It has been an extremely long spring. Partly, we did not really have a winter; also, the summer seems slow in coming. As a result, my lawns and hedges are growing almost before my eyes, and keeping up with it all is certainly keeping me fit. A couple of weeks ago, I had to spend several hours removing or cutting back wall flowers, sweet rocket and perennial stock which had achieved jungle proportions. I am always reluctant to turf them out but I soon realised I should have done it earlier. With this wet weather, there are two problems uppermost in my mind: box blight and slugs. I have lots of box and many slugs, but now I am confidently keeping both these problems at bay. Yvonne Cannon, head gardener at Holker Hall, has cleared up the box blight there dramatically. She put me on to her cure: a combination of a disinfectant and a systemic fungicide, which has miraculous results. A commercial horticultural adviser once pointed out to me that the affliction is not a problem for mass producers. Commercial growers never stop growing box. They just treat it. Having said that, a recommended disinfectant for the home gardener is Bayer Garden Fruit and Vegetable Disease Control, available for about £6. This is a fungicide, but also it sanitises the leaves. Spray it on after the rain to stop spores spreading, and apply it up to five times a year in the growing season. Between applications of this you can use a qualified contractor to apply Signum, a systemic fungicide, or use Systhane, which is available on the retail market for home use. Again, apply during the growing season at roughly monthly intervals. I am currently working on a large garden with a bad attack of the blight, but using these methods I am pretty sure I can bring it back to tip-top condition. Cultural factors are also important when dealing with box blight. Do not cut your box hedges when they are wet, as the spores ping everywhere and spread the infection rapidly. If instead you cut when they are dry, the spores will just abort. Traditionally, people tended to cut after Derby Day on June 7, but with spring creeping forward, most gardeners have abandoned this. Getting the best tools for the job makes a huge difference: light, cordless hedge cutters such as my Bosch AHS 48 LI (from £100), which has a 48cm cutting length, makes hedge trimming almost enjoyable. However, I find that the lithium battery, which costs £50, does not last long. The manufacturer claims that the batteries should last if used correctly, and say that they will replace flat ones in some circumstances. I use the same machine to cut my big hedges too (yew and mixed native). A wide strip of butyl laid on the ground collects the cut sprigs of foliage, avoiding the need for endless raking of the gravel afterwards. For the fiddlier bits I use the cordless, hair dryer-sized Bosch ISio, which has a 13cm blade (from £49.99). I also use old-fashioned shears to tone my arms and give my hands a rest. It is also vital to mulch the hedge roots in order to keep this part of the plant healthy. As for the slugs and snails, I am happy to say that they are disappearing fast, leaving my vulnerable French beans, dahlias, and tobacco plants to get on and grow. I have sprayed my plants with Grazers G2 formula (Grazers also make another very useful organic deterrent that stops rabbits, pigeons, deer and geese munching through your roses). G2 is a calcium chloride-based product that actually strengthens and stimulates the growth of the plant but makes it unattractive to slugs and snails. Crops can be eaten (by us) safely after application. Beer traps, slug pellets and the like attract pests towards them so you do pull in more pests, but with G2 the local population of slugs and snails go elsewhere to munch and in turn be munched by the birds. G2 is widely available as a concentrate (makes 10 litres) at £9.99. I cannot resist growing new plants each year and have splashed out on some standard roses. Rather like mini trees, the wide head of the roses sit on top of clear, slender trunks. These were popular in Victorian times and were common additions to rose gardens to provide some height. They fell out of favour as they were thought to be more trouble than they were worth. Now they are much sturdier and are grafted both at the top and the bottom. The stem often used now is ‘Chessum’s Choice’ (it used to be rugosa) and this is budded onto the normal ‘Laxa’ rootstock in the summer. The following year the stem starts to grow and then three or four plants of the chosen ornamental variety are budded onto the top in late summer. In the winter, the top growth of ‘Chessum’s Choice’ is cut off and the chosen variety left to grow. These standards take about three years to produce. The stems are usually just over 3ft (1m) high (convenient nose height), with weeping standards usually measuring about 4ft (1.3m). I will have to make sure that I remove any small shoots coming out of the stem and in the head that are not from the grafted rose. These standards need supporting all their life. I hate seeing thick posts supporting the stem so I use 12mm metal stakes and get a metal worker (manorwelding. co.uk) to weld a ball on the top to make them both safer and more attractive. As the trunks are far fatter than the stakes, the latter quickly become almost invisible. My standards are not going in a rose garden, but I am planting the fresh white ‘Claire Austin’ in a border that lines the lightly shaded path to the greenhouses. They will punctuate my green-and-white planting scheme (tall white epilobiums, ferns and box) which is backed by a north-facing wall. I love the light in north-facing spaces, and surprisingly many roses will thrive in light shade. Another newcomer that has self-sown elsewhere (and I am miles from another garden) is a pink snapdragon. It has a mass of bright pink flowers which open at the base of the stalk and slowly work their way up. They favour cool weather so this year they are in clover. I first noticed them in mid-May, harmonising with my Astrantia ‘Gill Richardson’. Providing I cut off the spent stalks to about 150mm from the ground, the snapdragons should flower for months and hopefully self-seed again. So far I am quite a fan, and will sow a few different ones next spring. Chiltern Seeds (chilternseeds.co.uk) offer a new F1, Antirrhinum ‘Liberty Lavender’, a dark fuchsia variety that is rather superior to my invader. Having cleared my jungle, hopefully we will have some dry weather to slow it down – and give me a little time to enjoy it.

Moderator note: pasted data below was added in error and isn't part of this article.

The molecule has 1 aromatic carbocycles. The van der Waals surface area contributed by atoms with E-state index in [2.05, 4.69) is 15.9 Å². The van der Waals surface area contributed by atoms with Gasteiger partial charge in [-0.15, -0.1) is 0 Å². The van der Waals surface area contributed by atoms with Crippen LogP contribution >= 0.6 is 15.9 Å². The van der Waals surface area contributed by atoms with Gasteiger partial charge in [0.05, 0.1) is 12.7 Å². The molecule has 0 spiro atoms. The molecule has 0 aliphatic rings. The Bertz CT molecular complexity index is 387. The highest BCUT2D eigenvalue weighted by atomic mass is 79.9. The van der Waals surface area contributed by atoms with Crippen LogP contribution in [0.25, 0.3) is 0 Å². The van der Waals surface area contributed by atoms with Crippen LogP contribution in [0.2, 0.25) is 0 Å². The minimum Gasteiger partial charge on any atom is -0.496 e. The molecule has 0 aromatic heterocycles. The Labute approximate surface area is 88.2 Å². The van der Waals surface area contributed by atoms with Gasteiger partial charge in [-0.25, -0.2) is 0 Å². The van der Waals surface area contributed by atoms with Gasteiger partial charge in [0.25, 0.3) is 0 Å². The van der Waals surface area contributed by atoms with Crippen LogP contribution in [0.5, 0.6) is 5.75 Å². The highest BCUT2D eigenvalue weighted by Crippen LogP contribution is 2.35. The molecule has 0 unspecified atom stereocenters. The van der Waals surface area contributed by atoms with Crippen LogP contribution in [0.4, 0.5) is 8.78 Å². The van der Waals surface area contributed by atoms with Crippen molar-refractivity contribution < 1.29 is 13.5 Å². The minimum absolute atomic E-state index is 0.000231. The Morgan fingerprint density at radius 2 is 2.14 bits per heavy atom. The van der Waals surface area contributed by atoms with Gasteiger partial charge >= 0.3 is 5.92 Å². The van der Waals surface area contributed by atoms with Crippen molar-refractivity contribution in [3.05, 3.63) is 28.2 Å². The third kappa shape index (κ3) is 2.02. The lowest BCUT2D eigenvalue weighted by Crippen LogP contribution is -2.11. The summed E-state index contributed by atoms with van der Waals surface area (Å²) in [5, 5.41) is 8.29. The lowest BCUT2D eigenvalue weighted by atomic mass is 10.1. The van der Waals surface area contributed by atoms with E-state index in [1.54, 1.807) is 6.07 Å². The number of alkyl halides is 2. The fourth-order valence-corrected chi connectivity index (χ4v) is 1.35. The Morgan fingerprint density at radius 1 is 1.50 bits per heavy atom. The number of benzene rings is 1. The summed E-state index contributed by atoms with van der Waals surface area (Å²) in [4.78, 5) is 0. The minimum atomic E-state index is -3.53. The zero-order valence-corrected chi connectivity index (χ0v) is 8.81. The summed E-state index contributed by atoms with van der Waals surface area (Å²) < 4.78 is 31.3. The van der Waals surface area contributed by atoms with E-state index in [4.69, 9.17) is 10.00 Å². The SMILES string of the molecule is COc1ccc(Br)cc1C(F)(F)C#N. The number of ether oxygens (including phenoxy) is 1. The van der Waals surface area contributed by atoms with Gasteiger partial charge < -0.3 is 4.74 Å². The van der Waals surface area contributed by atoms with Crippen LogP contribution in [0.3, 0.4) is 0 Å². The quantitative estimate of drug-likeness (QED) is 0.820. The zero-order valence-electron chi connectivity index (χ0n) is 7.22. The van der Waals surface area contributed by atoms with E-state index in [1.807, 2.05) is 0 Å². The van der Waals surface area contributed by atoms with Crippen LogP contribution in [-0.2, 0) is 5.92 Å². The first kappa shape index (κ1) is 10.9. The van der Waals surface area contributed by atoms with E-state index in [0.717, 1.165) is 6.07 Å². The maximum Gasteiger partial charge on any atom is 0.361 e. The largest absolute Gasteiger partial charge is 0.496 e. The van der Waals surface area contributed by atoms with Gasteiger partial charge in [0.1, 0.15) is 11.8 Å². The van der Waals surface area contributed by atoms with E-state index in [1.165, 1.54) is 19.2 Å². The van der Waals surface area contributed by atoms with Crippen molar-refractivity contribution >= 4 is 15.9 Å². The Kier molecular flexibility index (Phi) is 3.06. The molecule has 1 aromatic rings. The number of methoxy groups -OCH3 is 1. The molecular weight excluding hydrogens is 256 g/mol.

Growing like trees: Harlow Carr roses, above, and Anne Boleyn roses, below